President Robert Mugabe turns 92 years old in February and still his ruling Zimbabwe African National Union-Patriotic Front has no clear succession plan. Now the battle for influence is spilling over into the armed forces and influential war veterans’ associations.
The aged leader has been at the helm of the party since 1977, and of the country since independence in 1980. His wife, Grace, who is seen as a possible heir-in-waiting, explains: “Mugabe shall continue ruling this country even if we place him in a wheelchair.”
One sector of the military is sympathetic with ousted former vice-president Joice Mujuru
Gripped by uncertainty, Mugabe’s followers have intensified their fight to gain influence, with various names, such as General Constantine Chiwenga, vice-president Emmerson Mnangagwa and his rivals in the group known as Generation 40 (G40), thrown in the boiling pot.
The President’s divide-and-rule tactics have long worked in his favour, but this time a worried Mugabe admitted during the December ZANU-PF conference that the infighting had divided the uniformed forces.
The main battle is essentially between Mnangagwa, touted as the incumbent’s heir apparent, and the G40 faction that thrives on smoke and mirror tactics.
The G40 left the December party conference confident because ZANU-PF adopted the gender quota system it was fighting for to consolidate Grace’s power in the party hierarchy.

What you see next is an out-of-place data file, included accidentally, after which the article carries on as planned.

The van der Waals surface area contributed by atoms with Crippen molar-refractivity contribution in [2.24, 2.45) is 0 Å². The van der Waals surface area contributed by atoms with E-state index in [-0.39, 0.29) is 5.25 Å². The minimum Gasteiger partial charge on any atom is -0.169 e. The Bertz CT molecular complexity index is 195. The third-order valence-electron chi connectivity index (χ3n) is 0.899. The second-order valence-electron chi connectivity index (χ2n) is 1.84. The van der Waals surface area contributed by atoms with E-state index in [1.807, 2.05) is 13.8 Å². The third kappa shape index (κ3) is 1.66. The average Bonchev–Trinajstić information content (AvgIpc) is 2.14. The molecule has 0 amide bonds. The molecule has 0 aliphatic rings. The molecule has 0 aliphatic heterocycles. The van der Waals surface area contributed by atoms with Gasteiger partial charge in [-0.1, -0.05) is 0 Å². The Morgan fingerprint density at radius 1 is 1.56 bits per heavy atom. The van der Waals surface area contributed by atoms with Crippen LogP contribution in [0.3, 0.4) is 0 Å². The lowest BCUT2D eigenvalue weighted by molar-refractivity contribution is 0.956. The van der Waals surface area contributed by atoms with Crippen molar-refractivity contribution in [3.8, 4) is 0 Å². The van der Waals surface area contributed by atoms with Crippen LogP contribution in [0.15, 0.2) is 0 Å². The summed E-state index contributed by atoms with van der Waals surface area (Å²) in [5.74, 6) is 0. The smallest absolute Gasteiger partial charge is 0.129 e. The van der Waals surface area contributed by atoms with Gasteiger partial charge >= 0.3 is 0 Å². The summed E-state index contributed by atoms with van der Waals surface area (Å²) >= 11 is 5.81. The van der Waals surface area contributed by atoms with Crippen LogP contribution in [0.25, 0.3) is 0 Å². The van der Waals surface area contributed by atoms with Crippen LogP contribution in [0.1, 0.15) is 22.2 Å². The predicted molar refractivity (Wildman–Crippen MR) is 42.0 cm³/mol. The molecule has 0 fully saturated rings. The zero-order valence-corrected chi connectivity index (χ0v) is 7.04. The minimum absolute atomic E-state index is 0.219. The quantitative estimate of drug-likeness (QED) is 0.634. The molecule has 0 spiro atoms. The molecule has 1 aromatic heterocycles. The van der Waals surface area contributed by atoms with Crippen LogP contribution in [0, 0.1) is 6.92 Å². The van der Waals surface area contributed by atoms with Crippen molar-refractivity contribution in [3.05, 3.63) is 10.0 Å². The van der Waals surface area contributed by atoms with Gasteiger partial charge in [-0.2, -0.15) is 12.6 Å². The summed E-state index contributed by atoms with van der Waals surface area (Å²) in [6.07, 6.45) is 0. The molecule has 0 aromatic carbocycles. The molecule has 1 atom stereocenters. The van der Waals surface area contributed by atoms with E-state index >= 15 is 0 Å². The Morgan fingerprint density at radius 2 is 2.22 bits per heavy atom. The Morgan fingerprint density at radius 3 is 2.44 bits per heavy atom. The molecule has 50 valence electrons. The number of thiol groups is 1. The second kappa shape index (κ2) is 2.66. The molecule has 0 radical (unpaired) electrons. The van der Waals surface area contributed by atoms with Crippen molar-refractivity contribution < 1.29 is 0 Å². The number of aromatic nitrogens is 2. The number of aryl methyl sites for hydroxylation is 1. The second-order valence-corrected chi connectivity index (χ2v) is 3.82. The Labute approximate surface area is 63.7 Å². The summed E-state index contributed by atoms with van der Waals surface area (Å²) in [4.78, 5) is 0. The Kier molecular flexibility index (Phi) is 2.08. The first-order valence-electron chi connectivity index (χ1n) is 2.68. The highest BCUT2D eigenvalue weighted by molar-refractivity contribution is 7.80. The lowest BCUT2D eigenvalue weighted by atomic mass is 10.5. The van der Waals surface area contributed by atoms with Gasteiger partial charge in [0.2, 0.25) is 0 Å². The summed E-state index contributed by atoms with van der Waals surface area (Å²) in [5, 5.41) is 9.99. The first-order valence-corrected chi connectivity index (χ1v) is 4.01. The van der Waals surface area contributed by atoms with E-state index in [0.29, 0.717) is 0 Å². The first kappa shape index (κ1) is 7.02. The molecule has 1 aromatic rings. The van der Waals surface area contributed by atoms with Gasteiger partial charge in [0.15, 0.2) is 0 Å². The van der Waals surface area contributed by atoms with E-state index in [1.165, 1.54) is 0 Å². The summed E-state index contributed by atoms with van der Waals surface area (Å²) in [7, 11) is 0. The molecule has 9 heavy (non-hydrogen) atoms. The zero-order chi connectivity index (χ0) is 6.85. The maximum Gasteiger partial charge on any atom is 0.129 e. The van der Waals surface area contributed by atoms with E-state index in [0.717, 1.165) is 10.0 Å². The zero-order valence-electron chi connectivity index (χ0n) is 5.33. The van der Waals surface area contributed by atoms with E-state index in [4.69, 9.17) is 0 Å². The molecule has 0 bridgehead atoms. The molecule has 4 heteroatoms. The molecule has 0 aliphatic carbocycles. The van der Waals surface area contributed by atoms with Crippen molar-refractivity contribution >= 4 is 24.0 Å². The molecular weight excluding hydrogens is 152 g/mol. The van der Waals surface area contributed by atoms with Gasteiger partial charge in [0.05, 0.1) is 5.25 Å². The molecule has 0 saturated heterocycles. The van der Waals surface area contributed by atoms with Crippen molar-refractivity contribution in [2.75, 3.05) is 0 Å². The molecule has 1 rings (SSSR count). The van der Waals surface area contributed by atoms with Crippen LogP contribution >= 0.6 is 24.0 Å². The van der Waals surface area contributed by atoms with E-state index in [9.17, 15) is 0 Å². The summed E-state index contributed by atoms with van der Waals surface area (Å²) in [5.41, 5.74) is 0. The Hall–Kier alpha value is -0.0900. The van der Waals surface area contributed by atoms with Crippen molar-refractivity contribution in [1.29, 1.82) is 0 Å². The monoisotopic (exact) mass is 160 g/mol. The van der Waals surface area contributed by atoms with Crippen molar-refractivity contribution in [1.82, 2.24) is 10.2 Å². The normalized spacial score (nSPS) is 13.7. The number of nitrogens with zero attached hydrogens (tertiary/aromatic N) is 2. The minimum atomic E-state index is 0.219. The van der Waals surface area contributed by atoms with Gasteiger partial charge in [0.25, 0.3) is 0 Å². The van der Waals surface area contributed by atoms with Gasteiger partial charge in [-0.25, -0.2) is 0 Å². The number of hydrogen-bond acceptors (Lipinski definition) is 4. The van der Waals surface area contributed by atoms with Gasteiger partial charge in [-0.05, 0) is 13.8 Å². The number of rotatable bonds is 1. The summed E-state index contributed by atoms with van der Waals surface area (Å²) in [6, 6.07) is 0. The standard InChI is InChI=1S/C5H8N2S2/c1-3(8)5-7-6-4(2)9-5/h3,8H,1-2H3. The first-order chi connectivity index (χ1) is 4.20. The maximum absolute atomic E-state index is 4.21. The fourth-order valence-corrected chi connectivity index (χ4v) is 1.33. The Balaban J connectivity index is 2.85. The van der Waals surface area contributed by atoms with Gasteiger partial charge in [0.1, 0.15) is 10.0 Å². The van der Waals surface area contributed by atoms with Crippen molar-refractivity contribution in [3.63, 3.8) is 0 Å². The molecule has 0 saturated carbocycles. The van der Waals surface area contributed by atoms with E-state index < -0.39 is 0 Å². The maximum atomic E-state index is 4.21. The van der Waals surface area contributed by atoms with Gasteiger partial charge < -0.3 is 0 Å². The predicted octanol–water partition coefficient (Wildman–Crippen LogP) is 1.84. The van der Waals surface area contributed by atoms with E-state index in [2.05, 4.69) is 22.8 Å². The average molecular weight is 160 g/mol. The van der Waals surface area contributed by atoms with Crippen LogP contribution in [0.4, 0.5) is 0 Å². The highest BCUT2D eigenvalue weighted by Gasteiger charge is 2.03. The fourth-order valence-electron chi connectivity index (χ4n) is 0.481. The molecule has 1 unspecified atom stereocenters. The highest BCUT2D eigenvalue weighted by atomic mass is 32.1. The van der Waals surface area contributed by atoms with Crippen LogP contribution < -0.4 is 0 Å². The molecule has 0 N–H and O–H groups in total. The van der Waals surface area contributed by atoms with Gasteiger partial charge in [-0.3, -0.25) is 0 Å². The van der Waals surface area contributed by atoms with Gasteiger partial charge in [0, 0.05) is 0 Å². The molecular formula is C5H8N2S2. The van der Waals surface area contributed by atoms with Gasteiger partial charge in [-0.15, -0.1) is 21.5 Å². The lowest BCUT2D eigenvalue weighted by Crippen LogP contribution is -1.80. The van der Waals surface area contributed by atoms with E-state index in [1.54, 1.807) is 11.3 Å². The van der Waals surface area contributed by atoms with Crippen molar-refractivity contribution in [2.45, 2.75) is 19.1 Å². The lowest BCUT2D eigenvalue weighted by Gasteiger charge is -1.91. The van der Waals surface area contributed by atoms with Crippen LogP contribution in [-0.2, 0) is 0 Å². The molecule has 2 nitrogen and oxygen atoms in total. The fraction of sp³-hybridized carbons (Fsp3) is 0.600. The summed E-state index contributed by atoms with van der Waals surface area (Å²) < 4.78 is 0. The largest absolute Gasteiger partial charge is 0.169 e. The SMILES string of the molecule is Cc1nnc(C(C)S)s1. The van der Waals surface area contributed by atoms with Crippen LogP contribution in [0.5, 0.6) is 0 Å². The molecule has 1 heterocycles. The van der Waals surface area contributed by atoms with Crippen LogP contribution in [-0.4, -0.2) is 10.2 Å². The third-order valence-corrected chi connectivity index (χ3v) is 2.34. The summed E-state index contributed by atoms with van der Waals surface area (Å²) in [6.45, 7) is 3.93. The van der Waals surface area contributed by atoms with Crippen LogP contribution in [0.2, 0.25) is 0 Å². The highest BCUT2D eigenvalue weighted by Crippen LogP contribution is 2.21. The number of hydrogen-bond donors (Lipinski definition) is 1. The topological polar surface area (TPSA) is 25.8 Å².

To strengthen her ascent, she would need the support of the uniformed forces, most of whom in the top leadership are the former freedom fighters known as ‘war veterans.’
War veterans see themselves as the party’s kingmakers. As Grace does not have any independence struggle credentials, the G40 has sought to change the leadership of the Zimbabwe National Liberation War Veterans Association (ZNLWVA).
War veterans who spoke on condition of anonymity hinted that the G40 was behind the ousting of war veterans minister Christopher Mutsvangwa from the party a few days after the December conference for resisting Grace’s sudden political rise.
Mnangagwa commands a lot of respect in the armed forces, though less among ordinary party supporters and Zimbabweans at large. The fight for hearts and minds in the security forces will not be so easy though, says political analyst Pride Mukono.
“One sector of the military is sympathetic with ousted former vice-president Joice Mujuru, now interim leader of a new ZANU-PF splinter group calling itself People First. The support continued to grow over the years following the mysterious death of her late husband, retired general Solomon Mujuru, again in what some believe was [an incident] linked to the succession battle in 2010.”